HEALTH SENTINEL: Weeds be gone — but at what cost to health?

The man-made chemical glyphosate, the main ingredient in Roundup weed killer, is coming under scrutiny after it was detected in pregnant women in a research study led by Indiana University and Franciscan Health in Indianapolis. Women with the highest levels had increased rates of premature births. (Photo by Jennifer L. Boen for News-Sentinel.com)
Shahid Parvez, assistant professor in the department of environmental sciences at IU’s Fairbanks School of Public Health. (Courtesy photo)

If you have a weed-free lawn, crop fields or flower beds, chances are you or someone you hired has sprayed a commercial herbicide to kill the weeds. Chances are also good that the main chemical in those weed killers is glyphosate, the most common active ingredient in herbicides such as Roundup. Glyphosate is increasingly raising red flags because of potential or probable health hazards.

Controversy over the use of products containing the man-made glyphosate is intensifying both in the United States and abroad. Depending on which research is presented and where the studies were done, results range from no scientific connection between glyphosate and cancer in the U.S. Agricultural Health Study to “probable carcinogenic” results found by the World Health Organization’s International Agency for Research on Cancer (IARC).

Earlier this month, a U.S. District Court judge in Chicago ruled that, despite scientific evidence being “rather weak,” expert testimonies linking glyphosate to non-Hodgkin’s lymphoma will be allowed in trials in which individuals are suing Monsanto, maker of Roundup, the world’s most popular herbicide.

Now, joint research by Indiana University Fairbanks School of Public Health, IU School of Medicine, Franciscan Health and the University of California San Francisco is raising other concerns about herbicides containing glyphosate in pregnant women.


RELATED STORY: Lawsuits alleging Roundup caused cancer can move forward

Not only did researchers find that 93 percent of a group of pregnant women in central Indiana had detectable levels of glyphosate, those women with the highest levels had shorter-term pregnancies.

“It is surprising and very shocking that this chemical has been used for decades, but no one had looked at levels in pregnant women,” said Shahid Parvez, assistant professor in the department of environmental sciences at IU’s Fairbanks School of Public Health.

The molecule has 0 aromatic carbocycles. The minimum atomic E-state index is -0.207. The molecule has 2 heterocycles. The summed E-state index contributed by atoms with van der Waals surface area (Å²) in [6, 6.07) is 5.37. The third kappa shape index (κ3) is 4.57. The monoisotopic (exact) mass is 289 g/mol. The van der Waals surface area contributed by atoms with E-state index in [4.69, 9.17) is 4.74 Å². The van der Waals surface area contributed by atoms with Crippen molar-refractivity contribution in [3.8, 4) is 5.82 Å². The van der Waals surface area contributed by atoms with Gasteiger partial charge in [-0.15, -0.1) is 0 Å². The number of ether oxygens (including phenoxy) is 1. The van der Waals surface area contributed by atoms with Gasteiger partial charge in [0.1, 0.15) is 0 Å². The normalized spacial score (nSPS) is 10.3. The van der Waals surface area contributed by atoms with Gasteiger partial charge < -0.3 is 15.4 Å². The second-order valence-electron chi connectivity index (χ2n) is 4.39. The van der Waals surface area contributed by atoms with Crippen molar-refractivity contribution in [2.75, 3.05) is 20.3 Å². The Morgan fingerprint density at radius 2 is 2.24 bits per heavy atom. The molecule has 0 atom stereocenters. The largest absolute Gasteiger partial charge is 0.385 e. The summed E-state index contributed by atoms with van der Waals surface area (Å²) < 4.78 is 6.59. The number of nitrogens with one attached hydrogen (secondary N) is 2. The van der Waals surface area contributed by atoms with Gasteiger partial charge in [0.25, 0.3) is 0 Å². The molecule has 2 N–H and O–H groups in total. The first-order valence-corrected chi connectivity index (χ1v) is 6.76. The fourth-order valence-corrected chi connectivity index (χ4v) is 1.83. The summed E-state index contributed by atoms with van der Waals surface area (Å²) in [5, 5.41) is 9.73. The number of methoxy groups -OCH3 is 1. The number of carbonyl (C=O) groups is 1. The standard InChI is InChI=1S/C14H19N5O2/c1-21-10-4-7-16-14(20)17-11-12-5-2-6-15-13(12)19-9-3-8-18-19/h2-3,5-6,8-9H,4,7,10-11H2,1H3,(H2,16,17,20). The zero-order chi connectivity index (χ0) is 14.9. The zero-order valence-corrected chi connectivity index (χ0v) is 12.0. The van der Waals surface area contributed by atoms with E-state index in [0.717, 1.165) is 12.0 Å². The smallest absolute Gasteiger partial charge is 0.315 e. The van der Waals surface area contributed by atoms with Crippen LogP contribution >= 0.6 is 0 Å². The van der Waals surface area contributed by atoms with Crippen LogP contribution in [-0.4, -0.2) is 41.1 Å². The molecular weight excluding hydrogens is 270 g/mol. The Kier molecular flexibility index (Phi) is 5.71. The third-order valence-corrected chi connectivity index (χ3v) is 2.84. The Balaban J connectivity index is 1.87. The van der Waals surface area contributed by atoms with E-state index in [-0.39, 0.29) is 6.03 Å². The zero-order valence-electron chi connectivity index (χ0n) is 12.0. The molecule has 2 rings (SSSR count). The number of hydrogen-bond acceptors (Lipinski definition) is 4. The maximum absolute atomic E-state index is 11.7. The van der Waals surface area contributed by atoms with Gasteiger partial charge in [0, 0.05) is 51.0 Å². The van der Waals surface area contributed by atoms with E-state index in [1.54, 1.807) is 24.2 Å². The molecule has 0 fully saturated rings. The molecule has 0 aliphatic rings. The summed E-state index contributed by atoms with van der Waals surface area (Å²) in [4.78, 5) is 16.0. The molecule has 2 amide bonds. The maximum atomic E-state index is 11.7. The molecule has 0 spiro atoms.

Though the study sample was small and a cause-and-effect for glyphosate and pre-term births cannot yet be concluded, the implications are significant in a state where one in every 10 babies is born prematurely, or before 37 weeks gestation, according to 2016 Centers for Disease Control data. Prematurity is the third leading cause of infant mortality. Indiana’s infant mortality rate is 27 percent higher than the national rate. “We literally fall in the highest levels in infant mortality,” Parvez said.

The Environmental Protection Agency has set standards for what the agency deems is safe for agricultural usage of glyphosate, which is 3.6 grams per liter. For drinking water, up to .7 grams per liter is considered safe. The highest levels of glyphosate in water, soil and air are found in rural areas, where 70 to 80 percent of glyphosate is used in the Midwest, Parvez said.

“There are already studies in animals that have shown glyphosate is linked with DNA destruction,” Parvez said. After glyphosate was detected in the pregnant women, researchers set out to uncover the source. Surprisingly, glyphosate was not found in the subjects’ tap water, so other sources, particularly food and contaminated air, are the focus.

According to research on agricultural glyphosate use published in the journal Environmental Sciences Europe in 2016, nearly 2 million tons of the chemical were applied to U.S. farm fields between 1974, when it became commercially available, and 2014. Worldwide, 9.4 million tons of the chemical were sprayed on fields in that time period.

The 71 pregnant women in the initial study did not live on farms. With that in mind and their drinking water cleared, Parvez said, “We suspect diet is the primary exposure,” though contaminated air is also a consideration.

Soybeans and corn, which have been genetically engineered to resist glyphosate’s herbicidal properties, are the main crops grown in this region, Parvez said, and are food or food ingredients “which are sent everywhere, so this is really then a national problem.”

The research on glyphosate exposure and its impact on pregnancy continues with a larger number of pregnant women now being studied. At the same time, a lawsuit in San

Francisco, filed against Monsanto by a school groundskeeper with advanced non-Hodgkin’s lymphoma, is the first such case that has moved to jury trial.

Meanwhile, Parvez advises caution for pregnant women or those wanting to get pregnant: “They should avoid the use of glyphosate-containing herbicides on the lawn or around the house and consume more organic food, especially those containing corn and soybeans.”


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